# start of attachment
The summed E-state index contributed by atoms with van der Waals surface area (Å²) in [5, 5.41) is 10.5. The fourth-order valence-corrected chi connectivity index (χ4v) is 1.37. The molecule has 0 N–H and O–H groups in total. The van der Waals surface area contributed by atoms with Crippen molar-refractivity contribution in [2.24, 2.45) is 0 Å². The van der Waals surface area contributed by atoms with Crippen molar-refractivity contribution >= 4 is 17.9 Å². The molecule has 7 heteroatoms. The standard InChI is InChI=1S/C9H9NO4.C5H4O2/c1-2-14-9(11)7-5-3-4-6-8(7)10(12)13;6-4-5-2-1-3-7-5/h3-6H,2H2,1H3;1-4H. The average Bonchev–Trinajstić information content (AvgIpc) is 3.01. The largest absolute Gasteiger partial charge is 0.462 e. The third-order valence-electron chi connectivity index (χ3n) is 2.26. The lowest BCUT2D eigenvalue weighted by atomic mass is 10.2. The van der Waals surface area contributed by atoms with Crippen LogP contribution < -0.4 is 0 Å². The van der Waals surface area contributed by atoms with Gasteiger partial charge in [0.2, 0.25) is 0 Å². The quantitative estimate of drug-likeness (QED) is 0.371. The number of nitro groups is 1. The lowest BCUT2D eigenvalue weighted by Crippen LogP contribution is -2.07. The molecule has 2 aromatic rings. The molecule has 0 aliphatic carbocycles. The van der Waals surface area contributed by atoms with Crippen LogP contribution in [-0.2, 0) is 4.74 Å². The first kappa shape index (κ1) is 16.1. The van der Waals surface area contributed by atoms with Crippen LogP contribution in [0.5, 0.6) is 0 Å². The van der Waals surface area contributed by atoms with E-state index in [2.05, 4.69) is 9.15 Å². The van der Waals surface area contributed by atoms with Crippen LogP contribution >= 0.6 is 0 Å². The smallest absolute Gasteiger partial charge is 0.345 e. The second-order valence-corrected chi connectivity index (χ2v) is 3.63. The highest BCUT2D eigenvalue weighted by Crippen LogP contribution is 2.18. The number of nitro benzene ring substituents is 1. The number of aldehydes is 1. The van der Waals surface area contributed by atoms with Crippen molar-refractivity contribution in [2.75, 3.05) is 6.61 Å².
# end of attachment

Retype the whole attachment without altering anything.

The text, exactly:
The summed E-state index contributed by atoms with van der Waals surface area (Å²) in [5, 5.41) is 10.5. The fourth-order valence-corrected chi connectivity index (χ4v) is 1.37. The molecule has 0 N–H and O–H groups in total. The van der Waals surface area contributed by atoms with Crippen molar-refractivity contribution in [2.24, 2.45) is 0 Å². The van der Waals surface area contributed by atoms with Crippen molar-refractivity contribution >= 4 is 17.9 Å². The molecule has 7 heteroatoms. The standard InChI is InChI=1S/C9H9NO4.C5H4O2/c1-2-14-9(11)7-5-3-4-6-8(7)10(12)13;6-4-5-2-1-3-7-5/h3-6H,2H2,1H3;1-4H. The average Bonchev–Trinajstić information content (AvgIpc) is 3.01. The largest absolute Gasteiger partial charge is 0.462 e. The third-order valence-electron chi connectivity index (χ3n) is 2.26. The lowest BCUT2D eigenvalue weighted by atomic mass is 10.2. The van der Waals surface area contributed by atoms with Crippen LogP contribution < -0.4 is 0 Å². The van der Waals surface area contributed by atoms with Gasteiger partial charge in [0.2, 0.25) is 0 Å². The quantitative estimate of drug-likeness (QED) is 0.371. The number of nitro groups is 1. The lowest BCUT2D eigenvalue weighted by Crippen LogP contribution is -2.07. The molecule has 2 aromatic rings. The molecule has 0 aliphatic carbocycles. The van der Waals surface area contributed by atoms with Crippen LogP contribution in [-0.2, 0) is 4.74 Å². The first kappa shape index (κ1) is 16.1. The van der Waals surface area contributed by atoms with Crippen LogP contribution in [0.5, 0.6) is 0 Å². The van der Waals surface area contributed by atoms with E-state index in [2.05, 4.69) is 9.15 Å². The van der Waals surface area contributed by atoms with Crippen LogP contribution >= 0.6 is 0 Å². The smallest absolute Gasteiger partial charge is 0.345 e. The second-order valence-corrected chi connectivity index (χ2v) is 3.63. The highest BCUT2D eigenvalue weighted by Crippen LogP contribution is 2.18. The number of nitro benzene ring substituents is 1. The number of aldehydes is 1. The van der Waals surface area contributed by atoms with Crippen molar-refractivity contribution in [2.75, 3.05) is 6.61 Å².